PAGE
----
Gun Culture And The American Identity

Decent Essays

Gun culture is engrained in the American identity; there are about 300 million guns present in the United States, which is about one gun for every citizen (Birnbaum, 2013). While guns have a strong presence here, there have been an increasing number of violent tragedies in which the assailant used firearms. On April 16, 2007, Seung-Hui Cho shot and killed 32 people on the Virginia Tech campus (Lipka 2008; No Guns Left Behind, 2007). The question quickly became ‘how do we stop guns from coming on to post-secondary campuses?’ to prevent such tragedies. The gun debate has been around for decades, but only after the Virginia Tech Massacre has the focus increased (Lipka, 2008). Colleges and universities quickly placed their focus on the topic of gun control. There is a great deal of confusion among institutions are to what their rights are in developing and implementing firearms policies on campus (Alger, 2008).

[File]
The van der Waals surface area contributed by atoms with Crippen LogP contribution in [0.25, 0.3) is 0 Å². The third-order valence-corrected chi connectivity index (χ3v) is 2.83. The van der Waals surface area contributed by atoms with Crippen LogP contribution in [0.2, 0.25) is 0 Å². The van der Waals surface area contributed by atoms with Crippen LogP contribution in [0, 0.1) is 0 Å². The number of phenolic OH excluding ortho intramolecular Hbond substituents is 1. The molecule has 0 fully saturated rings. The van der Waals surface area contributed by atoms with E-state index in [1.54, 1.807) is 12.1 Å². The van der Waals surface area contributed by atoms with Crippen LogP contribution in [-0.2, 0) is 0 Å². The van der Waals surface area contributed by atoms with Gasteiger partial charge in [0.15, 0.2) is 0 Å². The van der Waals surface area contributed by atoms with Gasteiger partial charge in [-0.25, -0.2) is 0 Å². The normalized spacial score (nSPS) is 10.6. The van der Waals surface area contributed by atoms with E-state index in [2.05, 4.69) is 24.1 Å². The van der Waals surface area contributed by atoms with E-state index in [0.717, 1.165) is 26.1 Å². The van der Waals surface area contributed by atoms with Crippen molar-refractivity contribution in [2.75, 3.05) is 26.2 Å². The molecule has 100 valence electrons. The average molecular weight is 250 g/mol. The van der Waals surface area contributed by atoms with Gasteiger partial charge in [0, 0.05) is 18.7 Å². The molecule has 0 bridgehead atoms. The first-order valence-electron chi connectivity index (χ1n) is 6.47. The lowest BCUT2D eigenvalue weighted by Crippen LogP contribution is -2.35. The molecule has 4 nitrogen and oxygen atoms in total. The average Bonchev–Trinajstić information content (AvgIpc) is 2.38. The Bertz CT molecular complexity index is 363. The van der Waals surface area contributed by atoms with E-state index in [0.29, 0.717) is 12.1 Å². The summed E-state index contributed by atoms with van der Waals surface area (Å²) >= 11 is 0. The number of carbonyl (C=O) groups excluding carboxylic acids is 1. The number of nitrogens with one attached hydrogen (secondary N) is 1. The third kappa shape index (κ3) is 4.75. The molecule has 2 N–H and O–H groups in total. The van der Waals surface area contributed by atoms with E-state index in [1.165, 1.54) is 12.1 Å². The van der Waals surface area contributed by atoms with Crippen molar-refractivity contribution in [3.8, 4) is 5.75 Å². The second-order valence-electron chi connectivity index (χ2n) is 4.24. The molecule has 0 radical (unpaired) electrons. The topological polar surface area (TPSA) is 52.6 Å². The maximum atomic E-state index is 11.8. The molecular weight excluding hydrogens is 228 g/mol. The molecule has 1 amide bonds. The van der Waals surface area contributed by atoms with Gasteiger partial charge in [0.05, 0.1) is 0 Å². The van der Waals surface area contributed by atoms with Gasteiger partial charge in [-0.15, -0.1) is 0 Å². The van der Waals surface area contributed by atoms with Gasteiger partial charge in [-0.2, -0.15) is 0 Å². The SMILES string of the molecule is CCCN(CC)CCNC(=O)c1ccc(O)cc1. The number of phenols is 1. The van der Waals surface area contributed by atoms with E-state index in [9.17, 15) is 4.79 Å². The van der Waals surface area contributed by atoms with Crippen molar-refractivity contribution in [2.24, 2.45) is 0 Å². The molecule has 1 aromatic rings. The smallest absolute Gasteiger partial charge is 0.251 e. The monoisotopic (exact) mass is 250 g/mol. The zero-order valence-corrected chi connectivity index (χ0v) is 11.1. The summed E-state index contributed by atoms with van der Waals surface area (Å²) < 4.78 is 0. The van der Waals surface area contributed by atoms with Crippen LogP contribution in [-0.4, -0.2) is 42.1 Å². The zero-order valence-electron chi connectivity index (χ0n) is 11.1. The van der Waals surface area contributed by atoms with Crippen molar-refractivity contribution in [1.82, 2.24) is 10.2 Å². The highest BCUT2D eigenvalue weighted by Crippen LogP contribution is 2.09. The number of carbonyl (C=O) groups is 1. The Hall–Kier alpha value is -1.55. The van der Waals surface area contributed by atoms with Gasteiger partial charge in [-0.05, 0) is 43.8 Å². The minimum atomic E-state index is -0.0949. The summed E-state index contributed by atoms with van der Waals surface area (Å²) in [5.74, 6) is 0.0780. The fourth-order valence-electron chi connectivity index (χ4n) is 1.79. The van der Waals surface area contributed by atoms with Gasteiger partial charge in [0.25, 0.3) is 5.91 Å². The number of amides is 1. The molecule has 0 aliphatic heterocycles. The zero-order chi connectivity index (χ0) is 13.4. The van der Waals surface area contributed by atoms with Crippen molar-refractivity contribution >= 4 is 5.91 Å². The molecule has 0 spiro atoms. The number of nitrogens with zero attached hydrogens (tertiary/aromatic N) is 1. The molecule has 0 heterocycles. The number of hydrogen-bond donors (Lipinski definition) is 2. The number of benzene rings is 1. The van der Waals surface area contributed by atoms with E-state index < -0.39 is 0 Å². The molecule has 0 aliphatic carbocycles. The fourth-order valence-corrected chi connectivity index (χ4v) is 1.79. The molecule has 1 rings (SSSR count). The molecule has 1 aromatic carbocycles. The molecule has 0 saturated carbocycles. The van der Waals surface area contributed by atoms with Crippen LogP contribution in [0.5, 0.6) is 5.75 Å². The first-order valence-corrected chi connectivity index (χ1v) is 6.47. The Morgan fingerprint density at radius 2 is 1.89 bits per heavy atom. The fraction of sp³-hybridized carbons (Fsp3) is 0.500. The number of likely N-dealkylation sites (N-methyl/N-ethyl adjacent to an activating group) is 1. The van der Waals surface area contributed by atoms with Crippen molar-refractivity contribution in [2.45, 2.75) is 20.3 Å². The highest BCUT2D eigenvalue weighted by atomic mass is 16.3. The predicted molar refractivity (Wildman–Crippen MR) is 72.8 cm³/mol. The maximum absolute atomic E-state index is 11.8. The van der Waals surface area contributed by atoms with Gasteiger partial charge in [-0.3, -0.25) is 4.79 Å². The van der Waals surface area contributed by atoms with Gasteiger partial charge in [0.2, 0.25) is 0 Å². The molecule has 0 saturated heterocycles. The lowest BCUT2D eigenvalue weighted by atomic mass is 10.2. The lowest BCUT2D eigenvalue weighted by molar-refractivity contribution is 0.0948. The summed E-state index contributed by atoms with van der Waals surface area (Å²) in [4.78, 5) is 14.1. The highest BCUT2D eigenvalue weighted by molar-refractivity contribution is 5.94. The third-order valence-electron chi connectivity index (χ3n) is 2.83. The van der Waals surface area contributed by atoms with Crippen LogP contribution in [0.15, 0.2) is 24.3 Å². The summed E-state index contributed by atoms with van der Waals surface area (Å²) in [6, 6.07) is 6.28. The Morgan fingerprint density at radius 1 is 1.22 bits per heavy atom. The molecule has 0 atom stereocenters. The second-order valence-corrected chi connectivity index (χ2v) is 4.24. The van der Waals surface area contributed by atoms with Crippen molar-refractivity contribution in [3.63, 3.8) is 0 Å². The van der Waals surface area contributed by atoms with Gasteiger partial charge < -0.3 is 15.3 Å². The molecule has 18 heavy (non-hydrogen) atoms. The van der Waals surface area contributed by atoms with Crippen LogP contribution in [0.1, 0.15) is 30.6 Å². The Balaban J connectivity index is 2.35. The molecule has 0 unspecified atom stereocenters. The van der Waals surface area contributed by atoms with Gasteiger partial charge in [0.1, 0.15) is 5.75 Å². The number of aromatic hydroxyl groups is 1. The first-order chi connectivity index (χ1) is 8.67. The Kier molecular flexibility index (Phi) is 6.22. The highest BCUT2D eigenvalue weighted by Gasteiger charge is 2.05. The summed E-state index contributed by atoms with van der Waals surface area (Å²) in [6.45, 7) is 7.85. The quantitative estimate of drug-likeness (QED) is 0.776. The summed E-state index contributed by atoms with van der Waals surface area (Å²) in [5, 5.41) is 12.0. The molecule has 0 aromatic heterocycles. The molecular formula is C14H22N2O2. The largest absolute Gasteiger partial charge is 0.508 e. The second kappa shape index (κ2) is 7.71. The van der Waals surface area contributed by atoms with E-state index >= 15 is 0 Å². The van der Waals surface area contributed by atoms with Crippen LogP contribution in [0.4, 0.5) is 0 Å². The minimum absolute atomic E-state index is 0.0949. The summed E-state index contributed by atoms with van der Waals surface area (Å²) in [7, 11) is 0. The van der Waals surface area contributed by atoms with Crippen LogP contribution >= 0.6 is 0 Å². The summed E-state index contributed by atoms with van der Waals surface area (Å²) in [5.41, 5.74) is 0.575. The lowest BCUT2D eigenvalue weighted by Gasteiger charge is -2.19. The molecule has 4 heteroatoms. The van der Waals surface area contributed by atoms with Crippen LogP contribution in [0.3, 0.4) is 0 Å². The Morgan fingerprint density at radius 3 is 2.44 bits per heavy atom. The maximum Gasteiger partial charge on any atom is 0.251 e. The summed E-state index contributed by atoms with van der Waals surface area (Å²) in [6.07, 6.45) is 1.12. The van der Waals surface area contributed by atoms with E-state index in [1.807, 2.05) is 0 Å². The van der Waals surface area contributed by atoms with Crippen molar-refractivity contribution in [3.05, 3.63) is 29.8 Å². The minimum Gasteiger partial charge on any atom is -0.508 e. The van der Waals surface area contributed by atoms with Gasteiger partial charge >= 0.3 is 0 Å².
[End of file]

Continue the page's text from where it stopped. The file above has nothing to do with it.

The Second Amendment of the United States Constitution states, “A well regulated Militia, being necessary to the security of a free State, the right of the people to keep and bear Arms, shall not be infringed” (Amendment II, 1787), there is not explicitly stated that determines how individual states should handle gun control in higher education. The federal government has left it up to the states to decide and it varies across the country (Alger, 2008). The major of states have developed legislation in response to the recent gun tragedies that focuses on creating a safer

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